It looks like former speaker of the House of Representatives is weighing in on DOMA as well. According to Fox News' Greta Van Susteren, Pelosi intoned: "No institutional purpose is served by having the House of Representatives intervene in this litigation which will consume 18 months or longer..." She continues: "As we noted, the constitutionality of this statute will be determined by the Courts, regardless of whether the House chooses to intervene." (But legal defense work being done in the lower courts helps determine the judicial track of higher court thinking - surely she knows that).
Then she caps it with: "The American people want Congress to be working on the creation of jobs and ensuring the continued progress of our economic recovery rather than involving itself unnecessarily in such costly and divisive litigation."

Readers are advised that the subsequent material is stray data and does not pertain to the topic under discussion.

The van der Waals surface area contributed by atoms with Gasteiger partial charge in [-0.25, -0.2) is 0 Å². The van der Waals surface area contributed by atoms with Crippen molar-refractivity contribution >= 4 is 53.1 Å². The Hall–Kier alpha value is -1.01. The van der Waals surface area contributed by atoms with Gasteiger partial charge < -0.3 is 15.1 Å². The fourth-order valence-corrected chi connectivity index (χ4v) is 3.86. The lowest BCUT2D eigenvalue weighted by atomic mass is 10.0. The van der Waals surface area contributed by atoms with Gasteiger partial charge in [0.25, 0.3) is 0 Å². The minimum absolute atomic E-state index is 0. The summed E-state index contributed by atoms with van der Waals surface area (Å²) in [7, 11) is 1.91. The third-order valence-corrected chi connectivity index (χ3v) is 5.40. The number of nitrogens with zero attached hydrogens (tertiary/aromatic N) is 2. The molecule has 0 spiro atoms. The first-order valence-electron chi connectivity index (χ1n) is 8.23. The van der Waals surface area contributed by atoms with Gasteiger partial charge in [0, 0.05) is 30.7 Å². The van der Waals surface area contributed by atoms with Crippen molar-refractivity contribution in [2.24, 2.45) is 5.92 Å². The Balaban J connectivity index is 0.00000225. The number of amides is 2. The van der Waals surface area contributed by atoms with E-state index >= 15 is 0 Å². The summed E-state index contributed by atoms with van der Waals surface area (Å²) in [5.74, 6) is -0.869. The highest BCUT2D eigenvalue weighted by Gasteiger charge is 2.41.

The letter is in response to this week's decision by the The House Bipartisan Legal Advisory Group (BLAG) to start defending the DOMA (Defense of Marriage Act) legislation. It was passed in 1996 and signed into law by then-president Bill Clinton.
It may seem subtle, but it may be she is overlooking the fact that the House of Representatives is designed by America's founders to represent what "the American people want." Congress passed the law in 1996 and congress decided to defend the existing law in 2011, even when the president and the Department of Justice refused to do so. Has there ever been a more clear statement than that made in November of 2010 that the "American people" want some things to be done differently? This congress was elected to express that will. And they made the decision to defend DOMA. Is it really only about jobs and the economy, then?
It seems like the new congress may be getting it. There are other issues on the table. Chuck Colson has been talking about that since September and there are articles peppered through both Breakpoint.org and ColsonCenter.org about that. For a really good read on it, you can also go to manhattandeclaration.org.
Now, the big question: Has the American church done enough on this issue yet to warrant a letter from the former Speaker, or anyone else? Just wondering.